Aircraft owners say Minister got it wrong

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BROOKLYN, NY –The Aircraft Owners Association of Guyana (AAG) Tuesday has taken issue with a reported move by Public Works Minister, Bishop Juan Edghill, to “suspend with immediate effect” the operators of aircraft involved in two incidents on consecutive days on two different hinterland airstrips earlier this month.

AOAG said that the incidents occurred on the Eteringbang runway on July 15, followed a day later by another incident on the Kamarang runway, and that it “expects that the established procedure for an aircraft accident investigation to have been implemented and in progress and for appropriate action to be taken accordingly.”

But it said it was “shocked” at the reported intervention and public statements made in the press on the matter “in which the Minister of Public Works, Bishop Juan Edghill, is reported as having “ordered that the operators be served with notices of suspension with immediate effect.”

The AOAG said that it could only conclude that the Minister has been” inappropriately advised” on this matter in the absence of the Director-General of the Guyana Civil Aviation Authority (GCAA), Lt Col (Ret’d) Egbert Field, who was on leave at the time.

“The Association has also observed that the Minister was reported as expressing his concern on mercury being carried on board of one of these aircraft stating that “the aviation service was not authorized to transport” this cargo, when, in fact, all the major aircraft operators are certified to carry dangerous goods like mercury, gasoline, and diesel, and undergo a rigorous process to be qualified to do so.

“In the circumstances, the Association must point out for the benefit of the traveling public, that all commercial aircraft operations in Guyana are rigidly regulated and required to meet extremely high standards both regarding pilot training and qualification and aircraft maintenance to obtain an Aircraft Operators Certificate (AOC).”

It said that Guyana’s aviation industry “enjoys a record for one of the highest safety ratings in the Caribbean region while operating out of the busiest airport in the region and an extremely challenging and hostile hinterland aviation environment with minimum infrastructural support.

“We are extremely proud that our industry is evidentially, statistically, the safest it has been for decades,” the A.OAG said, adding that “Guyana’s aviation industry has achieved over the last five years the highest level of the International Civil Aviation Organisation (ICAO) national compliance.”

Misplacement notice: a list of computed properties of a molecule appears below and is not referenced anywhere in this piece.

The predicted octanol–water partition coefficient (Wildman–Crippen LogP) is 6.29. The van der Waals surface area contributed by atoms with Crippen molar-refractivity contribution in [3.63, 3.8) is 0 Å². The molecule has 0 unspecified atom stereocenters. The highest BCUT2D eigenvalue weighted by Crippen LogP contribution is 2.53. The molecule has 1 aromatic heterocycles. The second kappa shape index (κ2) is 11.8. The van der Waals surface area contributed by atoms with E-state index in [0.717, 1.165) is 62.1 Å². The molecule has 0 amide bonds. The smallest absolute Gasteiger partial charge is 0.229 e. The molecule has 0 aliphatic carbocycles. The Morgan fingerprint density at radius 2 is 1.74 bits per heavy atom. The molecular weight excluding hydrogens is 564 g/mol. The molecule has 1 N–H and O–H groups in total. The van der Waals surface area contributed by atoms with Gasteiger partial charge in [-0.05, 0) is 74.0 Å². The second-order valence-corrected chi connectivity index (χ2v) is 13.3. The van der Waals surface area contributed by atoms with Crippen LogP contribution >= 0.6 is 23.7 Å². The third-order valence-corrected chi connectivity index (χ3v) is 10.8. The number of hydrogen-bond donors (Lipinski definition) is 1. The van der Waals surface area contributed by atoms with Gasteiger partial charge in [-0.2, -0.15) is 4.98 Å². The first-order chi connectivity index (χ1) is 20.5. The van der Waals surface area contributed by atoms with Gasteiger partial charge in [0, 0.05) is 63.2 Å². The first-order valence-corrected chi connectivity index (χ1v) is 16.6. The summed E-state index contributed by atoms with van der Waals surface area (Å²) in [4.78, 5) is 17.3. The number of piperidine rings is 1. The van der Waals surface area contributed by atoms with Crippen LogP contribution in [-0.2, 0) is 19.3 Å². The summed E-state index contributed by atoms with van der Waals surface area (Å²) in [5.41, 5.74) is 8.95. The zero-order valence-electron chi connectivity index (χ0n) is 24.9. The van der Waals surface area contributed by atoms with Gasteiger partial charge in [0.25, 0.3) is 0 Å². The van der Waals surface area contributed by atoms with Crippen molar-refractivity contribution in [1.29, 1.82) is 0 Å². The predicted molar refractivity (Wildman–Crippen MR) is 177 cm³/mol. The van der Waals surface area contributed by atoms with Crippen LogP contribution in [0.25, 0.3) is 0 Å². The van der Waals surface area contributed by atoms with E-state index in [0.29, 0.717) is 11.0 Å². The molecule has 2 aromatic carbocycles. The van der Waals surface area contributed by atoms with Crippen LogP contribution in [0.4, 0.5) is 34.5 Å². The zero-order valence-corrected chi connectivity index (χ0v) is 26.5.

The AOAG recalled that in February, it had made a presentation to the government for sufficient funding to meet the urgent demand for hinterland airstrip rehabilitation and development.

“The Association asked, at that time, for a list of the Government’s choice of airstrips to benefit from this program,” and welcomed the GCAA’s 21 hinterland airstrips designated for this program.

The AOAG said that it also requested that it be allowed to work in partnership with the Ministry “by putting our expertise and experience at the disposal of the Ministry in the implementation of this program.”

The AOAG said that in its letter to the government, it emphasized that it is essential that “the rehabilitation and improvement of these Airstrips are planned to meet the specific requirements of the aircraft which use them and that these works are designed to comply with ICAO Annex 14 standards concerning length, width, surface preference, obstacle clearances, fencing, and parking ramp, which, unfortunately, have not always been the case”.

The letter also indicated that frequent rehabilitation of these airstrips in the past had been substandard, carried out by unqualified and incompetent contractors.

“Again, the Association can only conclude that the Minister (Edghill) was misguided and subject to inappropriate advice. We are committed to working in partnership with our Government for a more comprehensive consultative relationship from which a growing and expanding aviation industry would be the major beneficiary.”

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